United States has placed economic sanctions on 17 Saudis allegedly involved in dissident journalist Jamal Khashoggi‘s murder, including top aide of Crown Prince Mohammed bin Salman, Saud al-Qahtani, Al Jazeera reported.
Khashoggi entered the building on October 2 to obtain documentation certifying he had divorced his ex-wife. He was not seen since.
Saudi Arabia has admitted that the Saudi critic died in a premeditated murder inside its Istanbul consulate – after weeks of consistent denials that it had anything to do with his disappearance.
Turkish media have reported Khashoggi was killed and dismembered based on recordings from the consulate. They say he died at the hands of a 15-member assassination squad from Saudi Arabia.
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The sanctions include travel bans which are already in place and freezing of assets which prohibits any American to do business with them.
“The Saudi officials we are sanctioning were involved in the abhorrent killing of Jamal Khashoggi,” Treasury Secretary Steven Mnuchin said on Thursday. “These individuals who targeted and brutally killed a journalist who resided and worked in the United States must face consequences for their actions.”
The sanctions will be implemented under the Global Magnitsky Human Rights Accountability Act, which targets the perpetrators of serious human rights abuses and corruption. The announcement was unusual for Washington, which rarely imposes sanctions on Riyadh.
The move came after Riyadh’s public prosecutor said five out of 11 suspects are facing a possible death sentence in the case.
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Moreover, France’s foreign ministry has said the probe by Saudi Arabia’s public prosecutor into Khashoggi’s killing is moving in the right direction.
Saudi’s deputy public prosecutor said earlier that Riyadh was seeking the death penalty for five of the 11 suspects charged in connection to the case.
“We ask that the responsibilities are clearly established and that the perpetrators answer them in a real trial,” Agnes von der Muhll, France’s foreign ministry spokesperson, told reporters in a daily briefing.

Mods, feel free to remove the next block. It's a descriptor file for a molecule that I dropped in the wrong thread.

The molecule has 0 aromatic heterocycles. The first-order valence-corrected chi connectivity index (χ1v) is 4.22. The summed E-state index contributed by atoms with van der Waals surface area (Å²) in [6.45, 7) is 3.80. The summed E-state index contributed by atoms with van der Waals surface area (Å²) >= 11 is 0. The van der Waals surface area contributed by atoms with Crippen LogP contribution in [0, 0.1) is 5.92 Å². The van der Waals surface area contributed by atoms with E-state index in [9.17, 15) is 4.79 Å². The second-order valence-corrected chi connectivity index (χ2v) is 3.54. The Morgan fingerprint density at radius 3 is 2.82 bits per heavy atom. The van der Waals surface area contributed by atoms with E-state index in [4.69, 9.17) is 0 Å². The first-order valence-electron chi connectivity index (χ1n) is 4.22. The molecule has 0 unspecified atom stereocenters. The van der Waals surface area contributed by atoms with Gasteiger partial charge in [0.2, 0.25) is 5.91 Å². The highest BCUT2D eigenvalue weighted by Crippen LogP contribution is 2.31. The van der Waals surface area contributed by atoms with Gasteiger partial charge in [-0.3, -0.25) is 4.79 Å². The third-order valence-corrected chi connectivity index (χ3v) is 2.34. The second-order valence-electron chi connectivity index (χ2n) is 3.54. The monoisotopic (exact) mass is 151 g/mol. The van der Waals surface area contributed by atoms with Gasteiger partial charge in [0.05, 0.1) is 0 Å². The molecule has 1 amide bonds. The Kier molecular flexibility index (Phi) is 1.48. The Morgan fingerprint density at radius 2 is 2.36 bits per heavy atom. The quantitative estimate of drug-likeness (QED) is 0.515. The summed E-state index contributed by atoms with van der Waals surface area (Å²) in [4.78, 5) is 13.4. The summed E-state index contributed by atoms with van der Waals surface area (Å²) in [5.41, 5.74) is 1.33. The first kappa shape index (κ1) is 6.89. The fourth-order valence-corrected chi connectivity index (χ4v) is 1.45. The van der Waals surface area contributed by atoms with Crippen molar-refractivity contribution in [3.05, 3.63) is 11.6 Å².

“The Saudi authorities’ announcement that the 18 people arrested in connection with the investigation goes in the right direction.”
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Although France has warned of possible sanctions once the truth is established, the French reaction has been relatively guarded. Paris is keen to retain its influence with Riyadh and protect commercial relations spanning energy, finance and military weapons sales, according to the AJ report.
Meanwhile, Adel al-Jubeir, Saudi Arabia’s foreign minister, said Khashoggi’s killing is now a legal case and should not be politicised after the public prosecutor said it would seek the death penalty for five suspects.
“The politicisation of the issue contributes to a fissure in the Islamic world while the kingdom seeks the unity of the Islamic world,” he told reporters in the capital, Riyadh.
Last month, Turkey’s President Recep Tayyip Erdogan had called the killing a “political murder”, adding that international investigators should be included in the probe.
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Al-Jubeir reiterated that Saudi Crown Prince Mohammed bin Salman had “absolutely nothing to do” with the murder, while after being asked about possible international sanctions in response to the case, he said there was a difference between sanctioning individuals and holding the Saudi government responsible.